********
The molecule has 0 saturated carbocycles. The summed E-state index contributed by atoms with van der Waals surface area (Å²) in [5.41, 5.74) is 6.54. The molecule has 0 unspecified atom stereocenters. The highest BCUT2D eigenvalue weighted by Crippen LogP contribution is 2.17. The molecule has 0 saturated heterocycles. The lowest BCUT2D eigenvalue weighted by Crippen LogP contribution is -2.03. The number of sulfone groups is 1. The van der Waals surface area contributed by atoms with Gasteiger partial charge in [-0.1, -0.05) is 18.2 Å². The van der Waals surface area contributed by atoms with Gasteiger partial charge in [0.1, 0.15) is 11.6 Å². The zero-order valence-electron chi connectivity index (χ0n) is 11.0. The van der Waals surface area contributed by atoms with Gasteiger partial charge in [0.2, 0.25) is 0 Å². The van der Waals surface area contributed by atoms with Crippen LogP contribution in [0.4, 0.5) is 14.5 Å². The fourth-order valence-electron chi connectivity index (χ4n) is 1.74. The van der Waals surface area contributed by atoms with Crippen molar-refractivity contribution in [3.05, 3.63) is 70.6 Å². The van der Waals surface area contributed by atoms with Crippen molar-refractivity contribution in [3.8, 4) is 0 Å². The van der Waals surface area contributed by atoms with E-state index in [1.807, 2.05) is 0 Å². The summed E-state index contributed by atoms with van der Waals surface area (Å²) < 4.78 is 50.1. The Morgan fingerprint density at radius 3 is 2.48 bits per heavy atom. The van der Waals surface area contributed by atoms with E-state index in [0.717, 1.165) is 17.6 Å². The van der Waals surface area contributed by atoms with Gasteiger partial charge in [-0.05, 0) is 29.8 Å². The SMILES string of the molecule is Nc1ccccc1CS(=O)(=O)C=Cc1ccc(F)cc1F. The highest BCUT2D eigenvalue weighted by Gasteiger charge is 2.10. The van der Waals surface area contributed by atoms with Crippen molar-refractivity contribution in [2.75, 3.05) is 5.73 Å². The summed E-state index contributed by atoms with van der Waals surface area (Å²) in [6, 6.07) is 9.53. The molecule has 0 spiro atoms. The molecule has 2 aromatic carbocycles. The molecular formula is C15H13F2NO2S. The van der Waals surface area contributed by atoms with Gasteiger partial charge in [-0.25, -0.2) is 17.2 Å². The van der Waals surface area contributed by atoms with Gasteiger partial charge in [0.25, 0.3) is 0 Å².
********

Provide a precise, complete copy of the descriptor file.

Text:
The molecule has 0 saturated carbocycles. The summed E-state index contributed by atoms with van der Waals surface area (Å²) in [5.41, 5.74) is 6.54. The molecule has 0 unspecified atom stereocenters. The highest BCUT2D eigenvalue weighted by Crippen LogP contribution is 2.17. The molecule has 0 saturated heterocycles. The lowest BCUT2D eigenvalue weighted by Crippen LogP contribution is -2.03. The number of sulfone groups is 1. The van der Waals surface area contributed by atoms with Gasteiger partial charge in [-0.1, -0.05) is 18.2 Å². The van der Waals surface area contributed by atoms with Gasteiger partial charge in [0.1, 0.15) is 11.6 Å². The zero-order valence-electron chi connectivity index (χ0n) is 11.0. The van der Waals surface area contributed by atoms with Gasteiger partial charge in [0.2, 0.25) is 0 Å². The van der Waals surface area contributed by atoms with Crippen LogP contribution in [0.4, 0.5) is 14.5 Å². The fourth-order valence-electron chi connectivity index (χ4n) is 1.74. The van der Waals surface area contributed by atoms with Crippen molar-refractivity contribution in [3.05, 3.63) is 70.6 Å². The van der Waals surface area contributed by atoms with Crippen molar-refractivity contribution in [3.8, 4) is 0 Å². The van der Waals surface area contributed by atoms with E-state index in [1.807, 2.05) is 0 Å². The summed E-state index contributed by atoms with van der Waals surface area (Å²) < 4.78 is 50.1. The Morgan fingerprint density at radius 3 is 2.48 bits per heavy atom. The van der Waals surface area contributed by atoms with E-state index in [0.717, 1.165) is 17.6 Å². The van der Waals surface area contributed by atoms with Gasteiger partial charge in [-0.05, 0) is 29.8 Å². The SMILES string of the molecule is Nc1ccccc1CS(=O)(=O)C=Cc1ccc(F)cc1F. The highest BCUT2D eigenvalue weighted by Gasteiger charge is 2.10. The van der Waals surface area contributed by atoms with Crippen molar-refractivity contribution in [2.75, 3.05) is 5.73 Å². The summed E-state index contributed by atoms with van der Waals surface area (Å²) in [6, 6.07) is 9.53. The molecule has 0 spiro atoms. The molecule has 2 aromatic carbocycles. The molecular formula is C15H13F2NO2S. The van der Waals surface area contributed by atoms with Gasteiger partial charge in [-0.25, -0.2) is 17.2 Å². The van der Waals surface area contributed by atoms with Gasteiger partial charge in [0.25, 0.3) is 0 Å².